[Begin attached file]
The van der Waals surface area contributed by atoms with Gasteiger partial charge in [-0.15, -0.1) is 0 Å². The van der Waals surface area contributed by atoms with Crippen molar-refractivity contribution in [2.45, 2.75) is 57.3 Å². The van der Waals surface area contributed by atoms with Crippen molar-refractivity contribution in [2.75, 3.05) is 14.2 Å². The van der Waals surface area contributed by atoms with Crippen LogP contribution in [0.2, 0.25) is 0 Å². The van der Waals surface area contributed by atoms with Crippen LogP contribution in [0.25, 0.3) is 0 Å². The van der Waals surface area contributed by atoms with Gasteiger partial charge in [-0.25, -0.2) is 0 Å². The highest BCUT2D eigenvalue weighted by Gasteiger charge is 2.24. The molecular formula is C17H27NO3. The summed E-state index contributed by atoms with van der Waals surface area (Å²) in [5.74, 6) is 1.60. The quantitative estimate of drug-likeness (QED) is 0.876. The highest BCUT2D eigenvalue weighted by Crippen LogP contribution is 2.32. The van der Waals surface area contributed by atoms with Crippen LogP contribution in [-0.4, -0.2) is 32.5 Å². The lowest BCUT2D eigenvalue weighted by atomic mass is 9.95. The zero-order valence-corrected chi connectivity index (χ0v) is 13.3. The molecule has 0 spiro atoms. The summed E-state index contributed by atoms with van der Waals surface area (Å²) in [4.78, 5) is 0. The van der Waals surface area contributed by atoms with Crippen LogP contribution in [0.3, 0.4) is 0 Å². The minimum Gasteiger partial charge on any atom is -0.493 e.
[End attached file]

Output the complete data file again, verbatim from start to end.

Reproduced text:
The van der Waals surface area contributed by atoms with Gasteiger partial charge in [-0.15, -0.1) is 0 Å². The van der Waals surface area contributed by atoms with Crippen molar-refractivity contribution in [2.45, 2.75) is 57.3 Å². The van der Waals surface area contributed by atoms with Crippen molar-refractivity contribution in [2.75, 3.05) is 14.2 Å². The van der Waals surface area contributed by atoms with Crippen LogP contribution in [0.2, 0.25) is 0 Å². The van der Waals surface area contributed by atoms with Crippen LogP contribution in [0.25, 0.3) is 0 Å². The van der Waals surface area contributed by atoms with Gasteiger partial charge in [-0.25, -0.2) is 0 Å². The highest BCUT2D eigenvalue weighted by Gasteiger charge is 2.24. The molecular formula is C17H27NO3. The summed E-state index contributed by atoms with van der Waals surface area (Å²) in [5.74, 6) is 1.60. The quantitative estimate of drug-likeness (QED) is 0.876. The highest BCUT2D eigenvalue weighted by Crippen LogP contribution is 2.32. The van der Waals surface area contributed by atoms with Crippen LogP contribution in [-0.4, -0.2) is 32.5 Å². The lowest BCUT2D eigenvalue weighted by atomic mass is 9.95. The zero-order valence-corrected chi connectivity index (χ0v) is 13.3. The molecule has 0 spiro atoms. The summed E-state index contributed by atoms with van der Waals surface area (Å²) in [4.78, 5) is 0. The van der Waals surface area contributed by atoms with Crippen LogP contribution in [0.3, 0.4) is 0 Å². The minimum Gasteiger partial charge on any atom is -0.493 e.